Japan’s ispace Hakuto-R Mission 1 lander captured this stunning photo in orbit around our Moon while a solar eclipse was occurring on Earth last week (September). You can see the Moon’s dark shadow passing above Australia as a dark smudge.

Capturing a Solar Eclipse from the Moon’s Orbit: The Hakuto-R Mission 1

In a remarkable feat of space exploration and photography, Japan’s ispace mission, Hakuto-R, captured a stunning image of a solar eclipse from the moon’s orbit. This photo, taken on April 20, shows the Moon’s shadow passing over Australia, appearing as a dark smudge from this unique vantage point.

2023 Solar eclipse as seen from the Moon Orbit
2023 Solar eclipse as seen from the Moon Orbit

The phenomenon of a solar eclipse, as observed from the Earth, occurs when the Moon passes across the sun, casting a shadow on the Earth’s surface. However, this image offers a different perspective, showing what is termed as a “lunar Earthrise during a solar eclipse,” taken from an altitude of about 100 km (60 miles) above the lunar surface.

The Journey of Hakuto-R Mission 1

Hakuto-R Mission 1, a bold endeavor by ispace, represents a significant milestone in private space exploration. Launched in December 2022, this uncrewed lunar landing mission aimed to make history with a landing in April 2023. Although the mission faced challenges, with communication lost during the descent’s final seconds, it achieved several notable accomplishments.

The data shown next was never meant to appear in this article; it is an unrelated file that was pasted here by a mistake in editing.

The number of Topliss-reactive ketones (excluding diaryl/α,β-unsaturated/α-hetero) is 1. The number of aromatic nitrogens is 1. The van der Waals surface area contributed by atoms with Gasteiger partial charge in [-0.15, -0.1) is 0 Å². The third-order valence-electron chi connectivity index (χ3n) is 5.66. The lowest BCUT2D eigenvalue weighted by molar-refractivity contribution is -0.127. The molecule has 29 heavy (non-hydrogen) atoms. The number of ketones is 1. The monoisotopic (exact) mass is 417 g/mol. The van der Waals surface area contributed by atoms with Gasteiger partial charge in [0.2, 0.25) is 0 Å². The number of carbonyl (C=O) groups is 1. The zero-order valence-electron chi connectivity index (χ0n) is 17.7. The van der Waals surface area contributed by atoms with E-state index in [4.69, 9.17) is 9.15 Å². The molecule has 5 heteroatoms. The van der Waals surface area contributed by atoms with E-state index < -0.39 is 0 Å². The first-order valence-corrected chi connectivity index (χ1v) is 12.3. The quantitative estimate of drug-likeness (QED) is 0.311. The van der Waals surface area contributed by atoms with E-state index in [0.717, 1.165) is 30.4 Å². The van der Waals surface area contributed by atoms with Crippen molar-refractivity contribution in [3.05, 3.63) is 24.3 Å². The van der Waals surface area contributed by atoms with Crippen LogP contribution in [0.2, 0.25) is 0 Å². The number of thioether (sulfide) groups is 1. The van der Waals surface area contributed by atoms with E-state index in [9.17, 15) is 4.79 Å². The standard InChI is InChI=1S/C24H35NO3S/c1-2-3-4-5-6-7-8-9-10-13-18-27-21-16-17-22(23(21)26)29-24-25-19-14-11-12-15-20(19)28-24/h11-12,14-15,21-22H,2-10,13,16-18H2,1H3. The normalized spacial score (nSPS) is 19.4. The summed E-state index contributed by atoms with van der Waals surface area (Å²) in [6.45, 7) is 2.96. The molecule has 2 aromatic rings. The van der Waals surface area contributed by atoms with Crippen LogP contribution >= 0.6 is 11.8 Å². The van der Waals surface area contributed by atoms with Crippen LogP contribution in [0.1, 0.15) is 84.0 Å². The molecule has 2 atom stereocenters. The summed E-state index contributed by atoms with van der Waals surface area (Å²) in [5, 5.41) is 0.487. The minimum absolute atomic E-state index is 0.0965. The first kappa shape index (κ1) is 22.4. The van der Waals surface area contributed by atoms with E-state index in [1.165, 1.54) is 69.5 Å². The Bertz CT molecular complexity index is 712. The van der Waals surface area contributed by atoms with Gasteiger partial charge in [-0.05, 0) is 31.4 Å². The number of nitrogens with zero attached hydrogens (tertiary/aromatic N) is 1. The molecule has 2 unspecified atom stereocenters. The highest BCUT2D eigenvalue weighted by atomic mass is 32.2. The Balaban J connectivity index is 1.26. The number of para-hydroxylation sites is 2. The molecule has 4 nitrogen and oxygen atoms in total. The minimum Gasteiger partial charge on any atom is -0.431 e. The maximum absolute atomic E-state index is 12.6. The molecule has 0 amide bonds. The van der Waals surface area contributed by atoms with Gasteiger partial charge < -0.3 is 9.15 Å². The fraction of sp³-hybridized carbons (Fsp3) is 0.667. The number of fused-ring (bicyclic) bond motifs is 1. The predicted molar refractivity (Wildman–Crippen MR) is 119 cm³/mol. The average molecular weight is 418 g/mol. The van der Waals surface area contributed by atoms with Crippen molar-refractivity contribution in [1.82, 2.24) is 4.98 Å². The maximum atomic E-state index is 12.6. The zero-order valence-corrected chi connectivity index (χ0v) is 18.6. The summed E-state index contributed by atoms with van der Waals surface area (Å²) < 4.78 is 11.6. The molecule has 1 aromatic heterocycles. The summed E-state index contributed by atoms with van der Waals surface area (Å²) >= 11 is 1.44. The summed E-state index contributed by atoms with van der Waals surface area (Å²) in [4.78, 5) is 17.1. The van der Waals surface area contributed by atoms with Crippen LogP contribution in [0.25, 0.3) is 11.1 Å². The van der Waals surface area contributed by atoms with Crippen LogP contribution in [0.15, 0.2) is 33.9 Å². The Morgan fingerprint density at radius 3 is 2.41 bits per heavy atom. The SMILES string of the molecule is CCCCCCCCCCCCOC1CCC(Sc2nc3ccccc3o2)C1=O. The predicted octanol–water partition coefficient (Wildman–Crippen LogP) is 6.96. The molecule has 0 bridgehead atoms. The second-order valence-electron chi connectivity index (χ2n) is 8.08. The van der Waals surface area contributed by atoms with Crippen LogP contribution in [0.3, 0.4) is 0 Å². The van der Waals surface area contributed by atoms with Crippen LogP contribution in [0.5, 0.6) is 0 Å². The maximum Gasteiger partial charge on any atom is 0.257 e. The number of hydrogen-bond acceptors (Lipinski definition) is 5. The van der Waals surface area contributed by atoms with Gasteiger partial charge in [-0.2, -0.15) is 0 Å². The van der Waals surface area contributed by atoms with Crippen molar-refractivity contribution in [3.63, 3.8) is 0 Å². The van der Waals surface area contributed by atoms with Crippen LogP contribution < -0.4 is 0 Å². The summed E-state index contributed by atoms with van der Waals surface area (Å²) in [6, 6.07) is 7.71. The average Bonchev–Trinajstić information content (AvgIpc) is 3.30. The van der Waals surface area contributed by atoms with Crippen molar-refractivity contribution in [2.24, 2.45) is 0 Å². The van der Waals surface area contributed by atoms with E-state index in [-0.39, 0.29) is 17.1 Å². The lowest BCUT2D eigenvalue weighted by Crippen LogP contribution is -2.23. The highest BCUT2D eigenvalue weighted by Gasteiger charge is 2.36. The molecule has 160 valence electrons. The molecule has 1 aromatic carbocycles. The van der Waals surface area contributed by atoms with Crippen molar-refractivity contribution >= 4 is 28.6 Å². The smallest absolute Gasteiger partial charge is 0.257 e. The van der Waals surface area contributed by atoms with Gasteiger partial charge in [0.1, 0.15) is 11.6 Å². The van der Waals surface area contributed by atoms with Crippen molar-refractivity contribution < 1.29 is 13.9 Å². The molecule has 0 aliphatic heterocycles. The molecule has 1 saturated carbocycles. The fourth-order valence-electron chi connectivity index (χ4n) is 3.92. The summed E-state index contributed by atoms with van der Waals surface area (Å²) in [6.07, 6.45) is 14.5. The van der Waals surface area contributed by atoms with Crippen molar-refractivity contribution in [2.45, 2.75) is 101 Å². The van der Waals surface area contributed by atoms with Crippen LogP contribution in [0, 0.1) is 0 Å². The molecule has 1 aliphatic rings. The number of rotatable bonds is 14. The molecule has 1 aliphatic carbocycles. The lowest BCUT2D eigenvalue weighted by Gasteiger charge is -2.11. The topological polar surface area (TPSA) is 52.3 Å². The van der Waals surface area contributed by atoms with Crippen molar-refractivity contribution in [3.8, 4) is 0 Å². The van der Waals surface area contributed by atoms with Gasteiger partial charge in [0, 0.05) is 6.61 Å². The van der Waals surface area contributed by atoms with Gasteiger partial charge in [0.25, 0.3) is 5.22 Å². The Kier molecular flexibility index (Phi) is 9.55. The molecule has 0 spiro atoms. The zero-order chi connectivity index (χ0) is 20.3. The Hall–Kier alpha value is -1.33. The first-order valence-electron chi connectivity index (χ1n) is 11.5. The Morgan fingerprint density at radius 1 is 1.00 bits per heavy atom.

The mission marked the furthest a privately-funded spacecraft has traveled, covering approximately 1,400,000 kilometers (870,000 mi). Its journey began with engineer Andrew Barton’s vision in 2008, who aimed to win the Google Lunar X Prize with a privately-funded rover on the Moon. This international endeavor evolved into ispace, founded by Takeshi Hakamada in 2010. Despite setbacks and the expiration of the Google Lunar X Prize deadline in 2018, the team persevered, ultimately leading to ispace’s placement on the Tokyo Stock Exchange in April 2022.

Lander Specifications and Payloads

The Hakuto-R lander, measuring 2.3 meters (7.5 feet) tall and 2.6 meters (8.5 feet) wide, was a technological marvel. Weighing around 1,000 kilograms (2,200 lb) with its payload and fuel, it was designed for a stable landing with four legs and a main thruster. Launched aboard a Falcon 9 rocket, it carried payloads from the Emirates Lunar Mission rover Rashid and the Japanese transformable lunar robot SORA-Q. Additionally, it housed a unique payload – a music disc featuring ‘SORATO’ by Sakanaction, a nod to the team’s Google Lunar X Prize campaign.

The Journey to the Moon

ispace selected the Atlas crater in the Mare Frigoris region for its landing attempt, with backup locations in Lacus Somniorum, Sinus Iridum, and Oceanus Procellarum. Opting for a fuel-conserving slower approach, the mission entered lunar orbit in March 2023 after a five-month journey. During the descent, a communication error led to a misleading live-stream showing Lacus Somniorum as the landing site, whereas the actual attempt was near the Atlas crater.

The Final Moments

Tragically, the lander lost communication during its final descent at 16:40 UTC on April 25. A misjudgment by the onboard computer, disregarding the radar altimeter’s data, led to the lander crashing when it ran out of propellant. The crash site was later identified by the Lunar Reconnaissance Orbiter (LROC) team.

Understanding Solar Eclipses

Solar eclipses are a captivating astronomical event where the Moon moves between the Earth and the Sun, temporarily obscuring the Sun’s light. From Earth, this can be observed as a total, partial, or annular eclipse, depending on the alignment and distances between the three celestial bodies. However, the perspective from the Moon, as captured by Hakuto-R, offers a unique view – the Earth’s surface darkened by the Moon’s shadow during an eclipse. This perspective not only provides valuable scientific data but also a profound reminder of our place in the cosmos.


M. Özgür Nevres

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